Chronic Back Pain Treatment
Austin, TX woman receives ethical stem cells
An Austin, TX woman is the first patient in the town to receive her own bone marrow stem cells to speed spinal fusion or regrowth after surgery. Lottrell Davis is the beneficiary of a technology that allows rapid processing and concentration of the bone marrow so that the procedure can be done during one surgical procedure.
A Central Texas woman has become Austin's first recipient of a stem cell implant. The procedure was performed at the new hospital at Westlake Medical Center.
Thanks to two Austin companies, what used to take months can now be done in just a few hours.
Lottrell Davis takes her first steps since undergoing innovative surgery on May 9 to alleviate her chronic back pain. While she grimaces in pain, she readily admits the discomfort resulting from her rehab is nothing compared to the back pain she's endured for the last decade.
"On a scale of one to 10, it was about a 15. Sometimes I would just sit on my bed and just cry because I couldn't do anything else with the pain," Davis said.
Over the last 10 years, Davis has had everything from routine back surgery to epidural steroid injections to spinal cord stimulators, which are supposed to trick the body into thinking it's not really experiencing as much pain.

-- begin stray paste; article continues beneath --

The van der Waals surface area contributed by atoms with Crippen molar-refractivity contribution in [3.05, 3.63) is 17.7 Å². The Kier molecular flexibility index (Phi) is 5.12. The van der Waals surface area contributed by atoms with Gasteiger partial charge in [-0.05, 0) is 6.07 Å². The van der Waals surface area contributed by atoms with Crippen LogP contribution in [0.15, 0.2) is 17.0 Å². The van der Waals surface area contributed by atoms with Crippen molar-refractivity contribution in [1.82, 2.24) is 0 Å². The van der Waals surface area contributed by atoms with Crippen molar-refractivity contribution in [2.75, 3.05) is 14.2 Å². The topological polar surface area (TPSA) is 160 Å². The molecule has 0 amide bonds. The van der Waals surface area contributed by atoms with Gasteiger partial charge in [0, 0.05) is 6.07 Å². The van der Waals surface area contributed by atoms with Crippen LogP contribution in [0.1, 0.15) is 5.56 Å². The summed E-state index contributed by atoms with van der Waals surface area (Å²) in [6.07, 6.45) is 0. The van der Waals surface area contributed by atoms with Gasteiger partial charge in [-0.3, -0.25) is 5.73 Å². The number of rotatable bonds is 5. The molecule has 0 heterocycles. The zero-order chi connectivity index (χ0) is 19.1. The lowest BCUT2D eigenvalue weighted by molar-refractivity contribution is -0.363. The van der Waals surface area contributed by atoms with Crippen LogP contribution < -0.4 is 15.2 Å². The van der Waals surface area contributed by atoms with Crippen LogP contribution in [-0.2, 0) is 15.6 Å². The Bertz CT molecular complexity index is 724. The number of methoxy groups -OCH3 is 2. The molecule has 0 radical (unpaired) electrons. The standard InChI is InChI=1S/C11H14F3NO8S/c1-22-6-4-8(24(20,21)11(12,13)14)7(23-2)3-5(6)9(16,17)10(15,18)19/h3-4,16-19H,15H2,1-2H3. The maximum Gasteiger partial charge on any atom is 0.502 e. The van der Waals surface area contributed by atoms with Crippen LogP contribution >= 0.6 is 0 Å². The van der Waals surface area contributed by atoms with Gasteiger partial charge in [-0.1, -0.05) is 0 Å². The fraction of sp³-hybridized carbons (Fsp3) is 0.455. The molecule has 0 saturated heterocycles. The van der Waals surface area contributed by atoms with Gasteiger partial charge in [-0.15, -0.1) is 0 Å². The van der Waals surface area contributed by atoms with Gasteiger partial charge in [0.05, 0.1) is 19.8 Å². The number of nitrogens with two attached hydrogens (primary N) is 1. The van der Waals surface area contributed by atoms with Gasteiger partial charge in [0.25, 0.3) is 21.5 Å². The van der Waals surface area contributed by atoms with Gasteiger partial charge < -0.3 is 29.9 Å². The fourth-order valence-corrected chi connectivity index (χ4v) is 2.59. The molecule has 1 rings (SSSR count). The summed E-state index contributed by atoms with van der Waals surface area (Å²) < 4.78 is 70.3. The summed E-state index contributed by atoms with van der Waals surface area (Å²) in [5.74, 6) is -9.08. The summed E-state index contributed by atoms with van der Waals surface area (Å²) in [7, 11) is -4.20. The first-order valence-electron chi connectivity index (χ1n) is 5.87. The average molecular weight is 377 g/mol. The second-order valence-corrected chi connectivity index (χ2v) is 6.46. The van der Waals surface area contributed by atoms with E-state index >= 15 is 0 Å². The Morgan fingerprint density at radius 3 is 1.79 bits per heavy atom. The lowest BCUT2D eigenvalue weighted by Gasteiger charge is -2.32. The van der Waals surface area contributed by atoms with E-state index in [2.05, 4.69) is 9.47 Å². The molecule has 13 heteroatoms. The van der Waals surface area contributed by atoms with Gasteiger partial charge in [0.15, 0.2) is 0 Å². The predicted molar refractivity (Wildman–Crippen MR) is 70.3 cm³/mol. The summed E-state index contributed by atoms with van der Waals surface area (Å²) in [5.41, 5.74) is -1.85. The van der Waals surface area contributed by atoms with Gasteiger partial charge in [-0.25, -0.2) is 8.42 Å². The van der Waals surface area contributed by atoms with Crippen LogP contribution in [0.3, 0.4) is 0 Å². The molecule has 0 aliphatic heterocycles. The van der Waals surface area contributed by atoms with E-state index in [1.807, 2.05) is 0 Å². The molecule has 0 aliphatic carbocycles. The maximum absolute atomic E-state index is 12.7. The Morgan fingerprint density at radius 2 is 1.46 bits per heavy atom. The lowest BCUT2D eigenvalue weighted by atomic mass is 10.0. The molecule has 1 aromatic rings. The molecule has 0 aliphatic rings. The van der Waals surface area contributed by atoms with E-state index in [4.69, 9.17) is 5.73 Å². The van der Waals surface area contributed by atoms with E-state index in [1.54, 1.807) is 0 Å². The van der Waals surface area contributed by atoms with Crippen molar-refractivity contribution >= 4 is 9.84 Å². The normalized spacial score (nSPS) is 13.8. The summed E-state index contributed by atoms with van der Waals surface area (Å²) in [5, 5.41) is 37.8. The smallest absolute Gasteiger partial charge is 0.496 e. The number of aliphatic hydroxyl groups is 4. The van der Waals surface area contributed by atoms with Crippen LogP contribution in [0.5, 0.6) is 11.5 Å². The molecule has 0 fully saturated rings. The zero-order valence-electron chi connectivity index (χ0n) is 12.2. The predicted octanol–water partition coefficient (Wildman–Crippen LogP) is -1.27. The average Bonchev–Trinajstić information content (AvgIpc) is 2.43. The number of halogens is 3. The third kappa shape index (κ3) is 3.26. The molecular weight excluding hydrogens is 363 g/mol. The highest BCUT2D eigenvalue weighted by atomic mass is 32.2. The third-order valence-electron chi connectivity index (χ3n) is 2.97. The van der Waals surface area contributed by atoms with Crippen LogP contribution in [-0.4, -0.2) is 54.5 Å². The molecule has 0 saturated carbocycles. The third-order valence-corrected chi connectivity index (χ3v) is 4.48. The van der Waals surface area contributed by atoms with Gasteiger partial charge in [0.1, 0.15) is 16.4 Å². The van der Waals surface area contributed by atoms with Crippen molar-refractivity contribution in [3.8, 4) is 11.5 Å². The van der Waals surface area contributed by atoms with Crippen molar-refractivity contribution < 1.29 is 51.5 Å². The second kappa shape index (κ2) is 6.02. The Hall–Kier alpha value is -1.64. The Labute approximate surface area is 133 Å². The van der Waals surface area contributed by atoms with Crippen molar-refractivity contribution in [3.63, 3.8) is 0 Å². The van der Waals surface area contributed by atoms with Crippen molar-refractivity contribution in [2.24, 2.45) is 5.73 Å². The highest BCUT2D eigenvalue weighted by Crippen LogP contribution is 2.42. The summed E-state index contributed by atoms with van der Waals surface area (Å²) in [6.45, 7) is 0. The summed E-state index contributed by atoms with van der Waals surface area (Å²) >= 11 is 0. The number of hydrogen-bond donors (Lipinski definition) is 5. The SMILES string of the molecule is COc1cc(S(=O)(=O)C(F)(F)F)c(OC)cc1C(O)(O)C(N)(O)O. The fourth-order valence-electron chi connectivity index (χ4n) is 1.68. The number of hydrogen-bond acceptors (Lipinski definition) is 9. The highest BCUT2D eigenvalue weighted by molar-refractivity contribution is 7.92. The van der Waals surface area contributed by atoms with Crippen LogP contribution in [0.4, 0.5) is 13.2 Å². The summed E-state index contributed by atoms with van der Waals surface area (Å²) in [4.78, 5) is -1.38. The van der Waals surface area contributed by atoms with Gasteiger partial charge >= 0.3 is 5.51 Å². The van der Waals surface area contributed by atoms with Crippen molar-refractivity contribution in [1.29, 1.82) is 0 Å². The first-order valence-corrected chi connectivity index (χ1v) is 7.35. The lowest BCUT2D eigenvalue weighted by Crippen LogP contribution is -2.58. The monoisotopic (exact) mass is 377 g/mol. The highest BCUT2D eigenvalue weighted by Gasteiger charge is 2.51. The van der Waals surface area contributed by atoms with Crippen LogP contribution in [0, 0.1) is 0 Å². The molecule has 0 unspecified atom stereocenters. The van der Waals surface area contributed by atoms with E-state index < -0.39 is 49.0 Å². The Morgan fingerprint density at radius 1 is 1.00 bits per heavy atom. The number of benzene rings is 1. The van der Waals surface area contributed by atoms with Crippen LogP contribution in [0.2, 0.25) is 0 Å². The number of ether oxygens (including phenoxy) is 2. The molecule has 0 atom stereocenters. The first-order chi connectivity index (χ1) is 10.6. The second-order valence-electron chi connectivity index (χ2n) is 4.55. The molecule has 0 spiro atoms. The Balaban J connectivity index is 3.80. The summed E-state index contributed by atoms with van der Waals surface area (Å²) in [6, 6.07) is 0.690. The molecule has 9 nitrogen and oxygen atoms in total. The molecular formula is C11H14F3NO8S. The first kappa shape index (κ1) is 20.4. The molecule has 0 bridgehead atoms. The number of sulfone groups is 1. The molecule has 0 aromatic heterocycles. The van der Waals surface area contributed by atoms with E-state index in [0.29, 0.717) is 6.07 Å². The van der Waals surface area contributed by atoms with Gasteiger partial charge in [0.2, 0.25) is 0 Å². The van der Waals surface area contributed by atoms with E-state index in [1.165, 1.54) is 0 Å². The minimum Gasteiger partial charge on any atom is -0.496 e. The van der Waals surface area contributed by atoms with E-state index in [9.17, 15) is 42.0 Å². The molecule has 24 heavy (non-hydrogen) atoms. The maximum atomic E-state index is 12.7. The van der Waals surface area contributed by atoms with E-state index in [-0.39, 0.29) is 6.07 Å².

The trick was on Davis because nothing worked. Then orthopedic spine surgeon Dr. Scott Spann told Davis about a procedure that uses stem cells from the patients own bone marrow to aid in spinal fusion.
"The stem cells don't make her lose the pain. The idea is they will enhance her body's ability to achieve the fusion," Spann said.
Thanks to two Austin companies, this procedure, which used to take months, can now be done in one operative session.
Spinesmith developed the special needle and other equipment that extracts or harvests the stem cells. Surgical Outcomes designed the centrifuge system which produces sort of the cream of the crop of the patient's stem cells.
Spann says the technology allows the body to jump-start its own bone healing process.
"We're just enhancing the body's natural biology," Spann said.
After her surgery, Davis has just one question.
"Now I wonder, why did I wait so long? The way I feel now, as opposed to how I was feeling before, I don't understand why I did wait for so long," Davis said.
Before this new Austin-developed technology, patients would have to go in, be put under and have bone marrow scraped from their legs. That was then sent to a lab where the stem cells were extracted. Then another operation was needed to insert the stem cells.
Now it's all done in just a few hours.
When people hear the words stem cells they may think this is a controversial procedure, but that's not the case here.
The controversy that arose a few years, and eventually went before the president, was over embryonic stem cells.
The stem cells used in this procedure are harvested from the patient's own body.